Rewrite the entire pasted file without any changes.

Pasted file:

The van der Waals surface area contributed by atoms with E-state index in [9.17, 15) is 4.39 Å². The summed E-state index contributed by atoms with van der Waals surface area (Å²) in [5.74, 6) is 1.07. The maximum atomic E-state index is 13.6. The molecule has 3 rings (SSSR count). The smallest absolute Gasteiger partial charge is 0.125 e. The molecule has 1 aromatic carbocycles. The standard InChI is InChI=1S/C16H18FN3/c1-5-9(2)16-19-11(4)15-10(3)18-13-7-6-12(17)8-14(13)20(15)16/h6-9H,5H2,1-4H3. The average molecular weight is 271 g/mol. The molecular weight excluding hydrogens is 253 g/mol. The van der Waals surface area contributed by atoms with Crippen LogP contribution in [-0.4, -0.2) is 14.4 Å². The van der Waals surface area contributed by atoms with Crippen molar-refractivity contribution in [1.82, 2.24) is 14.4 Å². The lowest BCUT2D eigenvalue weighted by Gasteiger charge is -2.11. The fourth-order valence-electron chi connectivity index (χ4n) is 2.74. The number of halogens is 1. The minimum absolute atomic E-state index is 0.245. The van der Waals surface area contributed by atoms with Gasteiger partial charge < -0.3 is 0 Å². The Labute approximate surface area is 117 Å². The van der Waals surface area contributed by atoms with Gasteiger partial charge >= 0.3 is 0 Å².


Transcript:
The van der Waals surface area contributed by atoms with E-state index in [9.17, 15) is 4.39 Å². The summed E-state index contributed by atoms with van der Waals surface area (Å²) in [5.74, 6) is 1.07. The maximum atomic E-state index is 13.6. The molecule has 3 rings (SSSR count). The smallest absolute Gasteiger partial charge is 0.125 e. The molecule has 1 aromatic carbocycles. The standard InChI is InChI=1S/C16H18FN3/c1-5-9(2)16-19-11(4)15-10(3)18-13-7-6-12(17)8-14(13)20(15)16/h6-9H,5H2,1-4H3. The average molecular weight is 271 g/mol. The molecular weight excluding hydrogens is 253 g/mol. The van der Waals surface area contributed by atoms with Crippen LogP contribution in [-0.4, -0.2) is 14.4 Å². The van der Waals surface area contributed by atoms with Crippen molar-refractivity contribution in [1.82, 2.24) is 14.4 Å². The lowest BCUT2D eigenvalue weighted by Gasteiger charge is -2.11. The fourth-order valence-electron chi connectivity index (χ4n) is 2.74. The number of halogens is 1. The minimum absolute atomic E-state index is 0.245. The van der Waals surface area contributed by atoms with Gasteiger partial charge < -0.3 is 0 Å². The Labute approximate surface area is 117 Å². The van der Waals surface area contributed by atoms with Gasteiger partial charge >= 0.3 is 0 Å².